RequiredHeader: my-header
        AllowedValues:
        - foo
        - bar

When referenced on a Virtual Service, this configuration will instruct Gloo to authenticate requests using our plugin. Let’s examine the structure of the pluginAuth object:

You may have noticed that the configs attribute in the above AuthConfig is an array. It is possible to define multiple steps in an AuthConfig. Steps will be executed in the order they are defined. The first config to deny a request will cause the execution to be interrupted and a response to be returned to the downstream client. The headers produced by each step will be merged into the request to the next one. Check the plugin developer guide for more information about how the headers are merged.

Update the Virtual Service

Once the AuthConfig has been created, we can use it to secure our Virtual Service:

apiVersion: gateway.solo.io/v1
kind: VirtualService
metadata:
  name: petstore
  namespace: gloo-system
spec:
  virtualHost:
    domains:
    - '*'
    routes:
    - matcher:
        prefix: /
      routeAction:
        single:
          kube:
            ref:
              name: petstore
              namespace: default
            port: 8080
    virtualHostPlugins:
      extauth:
        configRef:
          name: plugin-auth
          namespace: gloo-system

After apply-ing this Virtual Service, let’s check the extauth logs again:

kc logs -n gloo-system deployment/extauth

{"level":"info","ts":1573567317.1261566,"logger":"extauth","caller":"runner/run.go:86","msg":"Starting ext-auth server"}
{"level":"info","ts":1573567317.1262844,"logger":"extauth","caller":"runner/run.go:105","msg":"extauth server running in [gRPC] mode, listening at [:8083]"}
{"level":"info","ts":1573574476.3094413,"logger":"extauth","caller":"runner/run.go:160","msg":"got new config","config":[{"auth_config_ref_name":"gloo-system.plugin-auth","AuthConfig":null,"configs":[{"AuthConfig":{"plugin_auth":{"name":"RequiredHeader","plugin_file_name":"RequiredHeader.so","exported_symbol_name":"Plugin","config":{"fields":{"AllowedValues":{"Kind":{"ListValue":{"values":[{"Kind":{"StringValue":"foo"}},{"Kind":{"StringValue":"bar"}}]}}},"RequiredHeader":{"Kind":{"StringValue":"my-header"}}}}}}}]}]}
{"level":"info","ts":1573574476.3579354,"logger":"extauth.header_value_plugin","caller":"pkg/impl.go:39","msg":"Parsed RequiredHeaderAuthService config","requiredHeader":"my-header","allowedHeaderValues":["foo","bar"]}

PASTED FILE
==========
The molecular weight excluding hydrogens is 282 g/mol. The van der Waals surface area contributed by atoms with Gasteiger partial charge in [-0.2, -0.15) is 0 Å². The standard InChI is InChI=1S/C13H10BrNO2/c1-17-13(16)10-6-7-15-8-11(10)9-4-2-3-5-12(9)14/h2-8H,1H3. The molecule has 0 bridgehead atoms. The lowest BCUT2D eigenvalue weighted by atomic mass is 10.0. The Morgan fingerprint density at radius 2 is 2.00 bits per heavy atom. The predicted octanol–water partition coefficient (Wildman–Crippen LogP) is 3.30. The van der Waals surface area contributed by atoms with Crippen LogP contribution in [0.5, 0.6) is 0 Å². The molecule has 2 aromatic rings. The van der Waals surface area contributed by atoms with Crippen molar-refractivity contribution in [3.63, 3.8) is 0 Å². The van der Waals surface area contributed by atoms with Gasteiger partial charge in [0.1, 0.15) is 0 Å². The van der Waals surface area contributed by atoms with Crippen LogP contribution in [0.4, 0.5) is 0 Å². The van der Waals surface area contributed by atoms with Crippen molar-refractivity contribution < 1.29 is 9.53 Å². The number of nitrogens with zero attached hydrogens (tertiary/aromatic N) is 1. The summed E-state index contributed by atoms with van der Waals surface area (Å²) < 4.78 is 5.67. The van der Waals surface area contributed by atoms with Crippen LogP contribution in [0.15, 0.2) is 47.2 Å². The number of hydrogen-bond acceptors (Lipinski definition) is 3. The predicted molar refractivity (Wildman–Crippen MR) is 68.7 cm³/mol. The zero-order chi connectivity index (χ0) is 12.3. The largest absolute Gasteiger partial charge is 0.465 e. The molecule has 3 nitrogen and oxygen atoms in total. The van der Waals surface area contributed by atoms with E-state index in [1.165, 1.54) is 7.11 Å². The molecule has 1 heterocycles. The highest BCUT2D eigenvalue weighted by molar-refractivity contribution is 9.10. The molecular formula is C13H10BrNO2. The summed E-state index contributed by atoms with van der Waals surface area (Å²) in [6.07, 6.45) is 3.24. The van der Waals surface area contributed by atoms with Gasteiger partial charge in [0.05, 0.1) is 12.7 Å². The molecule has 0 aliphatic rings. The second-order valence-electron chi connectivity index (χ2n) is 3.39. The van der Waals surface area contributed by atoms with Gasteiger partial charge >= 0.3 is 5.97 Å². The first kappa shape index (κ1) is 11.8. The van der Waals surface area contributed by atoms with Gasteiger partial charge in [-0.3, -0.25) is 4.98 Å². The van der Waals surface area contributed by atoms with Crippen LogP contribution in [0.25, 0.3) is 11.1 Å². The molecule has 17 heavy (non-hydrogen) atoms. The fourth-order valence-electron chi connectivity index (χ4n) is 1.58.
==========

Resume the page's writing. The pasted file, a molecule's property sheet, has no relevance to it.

From the last two lines we can see that the Ext Auth server received the new configuration for our Virtual Service.

Test our configuration

If we try to hit our route again, we should see a 403 response:

curl -v $(glooctl proxy url)/api/pets

> GET /api/pets HTTP/1.1
> Host: 192.168.99.100:30834
> User-Agent: curl/7.54.0
> Accept: */*
>
< HTTP/1.1 403 Forbidden
< date: Tue, 12 Nov 2019 16:03:42 GMT
< server: envoy
< content-length: 0
<

If you recall the structure of our plugin, it will only allow request with a given header (in this case my-header) and where that header has an expected value (in this case one of foo or bar). If we include a header with these properties in our request, we will be able to hit our sample service:

curl -v -H "my-header: foo" $(glooctl proxy url)/api/pets

> GET /api/pets HTTP/1.1
> Host: 192.168.99.100:30834
> User-Agent: curl/7.54.0
> Accept: */*
> my-header: foo
>
< HTTP/1.1 200 OK
< content-type: application/xml
< date: Tue, 12 Nov 2019 16:05:05 GMT
< content-length: 86
< x-envoy-upstream-service-time: 3
< server: envoy
<
[{"id":1,"name":"Dog","status":"available"},{"id":2,"name":"Cat","status":"pending"}]

Summary

In this guide we installed Enterprise Gloo and configured it to load a sample Go plugin that implements custom auth logic. Then we created a simple Virtual Service to route requests to a test upstream. Finally, we updated the Virtual Service to use our plugin and saw how requests are allowed or denied based on the custom configuration for our plugin.

You can cleanup the resources created while following this guide by running:

glooctl uninstall --all
kubectl delete -f https://raw.githubusercontent.com/solo-io/gloo/master/example/petstore/petstore.yaml

Next steps

As a next step, check out our plugin developer guide for a detailed tutorial on how to build your own external auth plugins!